Stress

Music-based interventions, particularly music therapy, may be helpful for improving physical and psychological markers associated with stress, according to two related reviews.

What Does the Research Show?


  • A 2020 systematic review and two meta-analyses of 104 studies (9,617 participants), analyzed the effects of a variety of music-based interventions on measures associated with stress, including both physiological measures (heart rate, blood pressure, and levels of stress-related hormones) and psychological measures (anxiety, nervousness, restlessness, and feelings of worry). The music-based interventions had a small-to-medium sized beneficial effect on the physiological measures and a medium-to-large beneficial effect on the psychological measures. 
  • A 2022 systematic review and meta-analysis of 47 studies (2,747 participants) of music therapy (excluding other music-based interventions) found an overall medium-to-large beneficial effect on stress-related outcomes. The effects were greater than those seen in the larger review. The investigators who performed the review suggested that the opportunity for music therapists to tailor interventions to the needs of individual patients might account for the difference.

Stroke

There is evidence that music-based interventions may be helpful in the rehabilitation of people who have had a stroke.

What Does the Research Show?


  • A 2019 systematic review of 27 studies (730 participants) found positive effects on physical status (upper-limb activity, various aspects of walking, balance), cognition (paying attention, communication), and mood in people who had a stroke. In particular, rhythmic auditory stimulation had beneficial effects on gait and balance, and receptive music therapy was helpful for mood and some aspects of cognitive function (i.e., verbal memory, focused attention).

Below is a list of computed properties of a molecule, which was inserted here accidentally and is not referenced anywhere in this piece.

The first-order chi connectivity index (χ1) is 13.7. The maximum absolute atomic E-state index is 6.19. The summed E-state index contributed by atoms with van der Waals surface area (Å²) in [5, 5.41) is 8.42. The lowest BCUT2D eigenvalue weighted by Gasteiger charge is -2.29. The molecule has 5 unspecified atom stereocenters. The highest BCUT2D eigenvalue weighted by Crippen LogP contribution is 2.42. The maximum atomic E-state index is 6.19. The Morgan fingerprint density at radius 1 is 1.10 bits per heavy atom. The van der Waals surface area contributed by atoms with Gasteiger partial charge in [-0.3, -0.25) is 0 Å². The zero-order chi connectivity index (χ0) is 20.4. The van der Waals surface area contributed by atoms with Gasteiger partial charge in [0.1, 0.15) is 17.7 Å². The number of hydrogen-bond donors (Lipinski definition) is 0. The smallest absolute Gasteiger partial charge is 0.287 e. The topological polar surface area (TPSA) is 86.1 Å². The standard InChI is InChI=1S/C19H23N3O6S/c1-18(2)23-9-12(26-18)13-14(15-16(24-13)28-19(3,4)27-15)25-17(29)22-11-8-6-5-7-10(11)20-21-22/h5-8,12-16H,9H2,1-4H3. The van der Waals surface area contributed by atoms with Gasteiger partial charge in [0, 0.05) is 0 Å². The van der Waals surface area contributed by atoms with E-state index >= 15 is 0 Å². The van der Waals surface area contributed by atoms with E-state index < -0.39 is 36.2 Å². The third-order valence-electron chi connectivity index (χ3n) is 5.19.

Safety

  • In general, research studies of music-based interventions do not show any negative effects. However, listening to music at too high a volume can contribute to noise-induced hearing loss. You can find out about this type of hearing loss on the National Institute on Deafness and Other Communication Disorders website
  • Because music can be associated with strong memories or emotional reactions, some people may be distressed by exposure to specific pieces or types of music. 
  • Music-based interventions that involve exercise or other types of movement could lead to injury if appropriate safety precautions are not taken.

References

NCCIH Clinical Digest is a service of the National Center for Complementary and Integrative Health, NIH, DHHS. NCCIH Clinical Digest, a monthly e-newsletter, offers evidence-based information on complementary health approaches, including scientific literature searches, summaries of NCCIH-funded research, fact sheets for patients, and more.